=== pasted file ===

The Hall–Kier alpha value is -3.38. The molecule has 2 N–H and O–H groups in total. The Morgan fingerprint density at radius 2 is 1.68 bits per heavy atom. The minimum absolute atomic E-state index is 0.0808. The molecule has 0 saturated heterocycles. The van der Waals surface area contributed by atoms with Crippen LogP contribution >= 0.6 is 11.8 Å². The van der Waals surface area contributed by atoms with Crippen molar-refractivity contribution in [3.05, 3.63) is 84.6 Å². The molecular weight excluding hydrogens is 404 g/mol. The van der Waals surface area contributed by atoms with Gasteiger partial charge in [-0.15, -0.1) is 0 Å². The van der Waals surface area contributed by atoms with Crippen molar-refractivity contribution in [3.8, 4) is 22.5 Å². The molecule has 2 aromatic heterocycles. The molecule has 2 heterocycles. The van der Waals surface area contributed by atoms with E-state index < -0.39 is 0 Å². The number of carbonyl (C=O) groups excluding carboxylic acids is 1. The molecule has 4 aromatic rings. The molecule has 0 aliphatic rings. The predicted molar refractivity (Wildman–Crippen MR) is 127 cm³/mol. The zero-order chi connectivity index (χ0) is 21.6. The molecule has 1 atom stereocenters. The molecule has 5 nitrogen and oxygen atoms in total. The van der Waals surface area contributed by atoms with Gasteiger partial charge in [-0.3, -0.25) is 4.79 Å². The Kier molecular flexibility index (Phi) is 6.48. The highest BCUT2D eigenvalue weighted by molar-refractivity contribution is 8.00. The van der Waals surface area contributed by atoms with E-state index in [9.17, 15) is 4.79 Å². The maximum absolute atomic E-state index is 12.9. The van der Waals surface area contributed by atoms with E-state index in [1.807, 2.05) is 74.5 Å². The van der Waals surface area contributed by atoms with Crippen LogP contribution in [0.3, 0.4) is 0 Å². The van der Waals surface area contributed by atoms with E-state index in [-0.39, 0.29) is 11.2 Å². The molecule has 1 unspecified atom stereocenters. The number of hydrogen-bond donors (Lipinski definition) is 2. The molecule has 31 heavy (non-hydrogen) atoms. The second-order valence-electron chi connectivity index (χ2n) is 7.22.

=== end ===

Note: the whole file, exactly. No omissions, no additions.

The Hall–Kier alpha value is -3.38. The molecule has 2 N–H and O–H groups in total. The Morgan fingerprint density at radius 2 is 1.68 bits per heavy atom. The minimum absolute atomic E-state index is 0.0808. The molecule has 0 saturated heterocycles. The van der Waals surface area contributed by atoms with Crippen LogP contribution >= 0.6 is 11.8 Å². The van der Waals surface area contributed by atoms with Crippen molar-refractivity contribution in [3.05, 3.63) is 84.6 Å². The molecular weight excluding hydrogens is 404 g/mol. The van der Waals surface area contributed by atoms with Gasteiger partial charge in [-0.15, -0.1) is 0 Å². The van der Waals surface area contributed by atoms with Crippen molar-refractivity contribution in [3.8, 4) is 22.5 Å². The molecule has 2 aromatic heterocycles. The molecule has 2 heterocycles. The van der Waals surface area contributed by atoms with E-state index < -0.39 is 0 Å². The number of carbonyl (C=O) groups excluding carboxylic acids is 1. The molecule has 4 aromatic rings. The molecule has 0 aliphatic rings. The predicted molar refractivity (Wildman–Crippen MR) is 127 cm³/mol. The zero-order chi connectivity index (χ0) is 21.6. The molecule has 1 atom stereocenters. The molecule has 5 nitrogen and oxygen atoms in total. The van der Waals surface area contributed by atoms with Gasteiger partial charge in [-0.3, -0.25) is 4.79 Å². The Kier molecular flexibility index (Phi) is 6.48. The highest BCUT2D eigenvalue weighted by molar-refractivity contribution is 8.00. The van der Waals surface area contributed by atoms with E-state index in [9.17, 15) is 4.79 Å². The maximum absolute atomic E-state index is 12.9. The van der Waals surface area contributed by atoms with E-state index in [1.807, 2.05) is 74.5 Å². The van der Waals surface area contributed by atoms with Crippen LogP contribution in [0.3, 0.4) is 0 Å². The van der Waals surface area contributed by atoms with E-state index in [-0.39, 0.29) is 11.2 Å². The molecule has 1 unspecified atom stereocenters. The number of hydrogen-bond donors (Lipinski definition) is 2. The molecule has 31 heavy (non-hydrogen) atoms. The second-order valence-electron chi connectivity index (χ2n) is 7.22.